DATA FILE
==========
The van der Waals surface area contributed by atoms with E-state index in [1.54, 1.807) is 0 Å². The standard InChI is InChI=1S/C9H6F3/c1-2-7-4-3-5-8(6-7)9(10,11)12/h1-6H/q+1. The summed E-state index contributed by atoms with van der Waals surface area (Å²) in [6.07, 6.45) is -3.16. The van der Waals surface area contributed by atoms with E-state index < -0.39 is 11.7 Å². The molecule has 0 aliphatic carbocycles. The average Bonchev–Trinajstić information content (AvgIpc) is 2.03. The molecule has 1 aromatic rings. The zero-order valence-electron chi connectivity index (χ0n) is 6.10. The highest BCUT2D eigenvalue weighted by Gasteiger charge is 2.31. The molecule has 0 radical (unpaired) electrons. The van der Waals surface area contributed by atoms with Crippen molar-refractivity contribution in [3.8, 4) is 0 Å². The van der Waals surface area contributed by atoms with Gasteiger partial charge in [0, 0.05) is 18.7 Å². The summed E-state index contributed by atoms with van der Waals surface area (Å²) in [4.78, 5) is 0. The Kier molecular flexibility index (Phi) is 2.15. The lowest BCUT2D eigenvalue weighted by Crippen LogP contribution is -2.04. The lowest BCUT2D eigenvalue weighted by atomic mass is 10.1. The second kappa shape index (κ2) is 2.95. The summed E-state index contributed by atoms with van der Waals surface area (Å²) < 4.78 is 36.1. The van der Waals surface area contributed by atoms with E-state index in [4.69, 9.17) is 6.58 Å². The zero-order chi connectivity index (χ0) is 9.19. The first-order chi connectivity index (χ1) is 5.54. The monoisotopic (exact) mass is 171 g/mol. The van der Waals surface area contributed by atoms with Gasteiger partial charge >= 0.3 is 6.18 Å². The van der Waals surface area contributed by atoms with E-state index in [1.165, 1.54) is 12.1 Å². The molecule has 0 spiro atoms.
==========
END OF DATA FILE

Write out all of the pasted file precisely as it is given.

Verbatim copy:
The van der Waals surface area contributed by atoms with E-state index in [1.54, 1.807) is 0 Å². The standard InChI is InChI=1S/C9H6F3/c1-2-7-4-3-5-8(6-7)9(10,11)12/h1-6H/q+1. The summed E-state index contributed by atoms with van der Waals surface area (Å²) in [6.07, 6.45) is -3.16. The van der Waals surface area contributed by atoms with E-state index < -0.39 is 11.7 Å². The molecule has 0 aliphatic carbocycles. The average Bonchev–Trinajstić information content (AvgIpc) is 2.03. The molecule has 1 aromatic rings. The zero-order valence-electron chi connectivity index (χ0n) is 6.10. The highest BCUT2D eigenvalue weighted by Gasteiger charge is 2.31. The molecule has 0 radical (unpaired) electrons. The van der Waals surface area contributed by atoms with Crippen molar-refractivity contribution in [3.8, 4) is 0 Å². The van der Waals surface area contributed by atoms with Gasteiger partial charge in [0, 0.05) is 18.7 Å². The summed E-state index contributed by atoms with van der Waals surface area (Å²) in [4.78, 5) is 0. The Kier molecular flexibility index (Phi) is 2.15. The lowest BCUT2D eigenvalue weighted by Crippen LogP contribution is -2.04. The lowest BCUT2D eigenvalue weighted by atomic mass is 10.1. The second kappa shape index (κ2) is 2.95. The summed E-state index contributed by atoms with van der Waals surface area (Å²) < 4.78 is 36.1. The van der Waals surface area contributed by atoms with E-state index in [4.69, 9.17) is 6.58 Å². The zero-order chi connectivity index (χ0) is 9.19. The first-order chi connectivity index (χ1) is 5.54. The monoisotopic (exact) mass is 171 g/mol. The van der Waals surface area contributed by atoms with Gasteiger partial charge >= 0.3 is 6.18 Å². The van der Waals surface area contributed by atoms with E-state index in [1.165, 1.54) is 12.1 Å². The molecule has 0 spiro atoms.